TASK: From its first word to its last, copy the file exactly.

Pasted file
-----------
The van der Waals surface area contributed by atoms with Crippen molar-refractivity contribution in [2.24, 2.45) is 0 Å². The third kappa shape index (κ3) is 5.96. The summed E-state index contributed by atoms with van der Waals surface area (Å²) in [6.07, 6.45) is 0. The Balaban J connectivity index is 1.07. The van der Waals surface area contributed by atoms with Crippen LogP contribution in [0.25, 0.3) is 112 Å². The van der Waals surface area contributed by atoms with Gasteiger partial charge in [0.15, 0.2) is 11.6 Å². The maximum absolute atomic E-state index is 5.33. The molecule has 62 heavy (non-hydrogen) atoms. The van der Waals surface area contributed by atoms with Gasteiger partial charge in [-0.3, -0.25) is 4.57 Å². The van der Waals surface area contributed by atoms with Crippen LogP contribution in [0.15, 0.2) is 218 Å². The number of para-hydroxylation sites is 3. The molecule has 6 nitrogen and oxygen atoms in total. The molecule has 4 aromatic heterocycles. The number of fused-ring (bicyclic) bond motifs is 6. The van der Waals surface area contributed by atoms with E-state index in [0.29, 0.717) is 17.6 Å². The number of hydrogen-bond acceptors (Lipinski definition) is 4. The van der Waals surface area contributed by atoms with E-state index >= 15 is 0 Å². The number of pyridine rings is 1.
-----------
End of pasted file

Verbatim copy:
The van der Waals surface area contributed by atoms with Crippen molar-refractivity contribution in [2.24, 2.45) is 0 Å². The third kappa shape index (κ3) is 5.96. The summed E-state index contributed by atoms with van der Waals surface area (Å²) in [6.07, 6.45) is 0. The Balaban J connectivity index is 1.07. The van der Waals surface area contributed by atoms with Crippen LogP contribution in [0.25, 0.3) is 112 Å². The van der Waals surface area contributed by atoms with Gasteiger partial charge in [0.15, 0.2) is 11.6 Å². The maximum absolute atomic E-state index is 5.33. The molecule has 62 heavy (non-hydrogen) atoms. The van der Waals surface area contributed by atoms with Gasteiger partial charge in [-0.3, -0.25) is 4.57 Å². The van der Waals surface area contributed by atoms with Crippen LogP contribution in [0.15, 0.2) is 218 Å². The number of para-hydroxylation sites is 3. The molecule has 6 nitrogen and oxygen atoms in total. The molecule has 4 aromatic heterocycles. The number of fused-ring (bicyclic) bond motifs is 6. The van der Waals surface area contributed by atoms with E-state index in [0.29, 0.717) is 17.6 Å². The number of hydrogen-bond acceptors (Lipinski definition) is 4. The van der Waals surface area contributed by atoms with E-state index >= 15 is 0 Å². The number of pyridine rings is 1.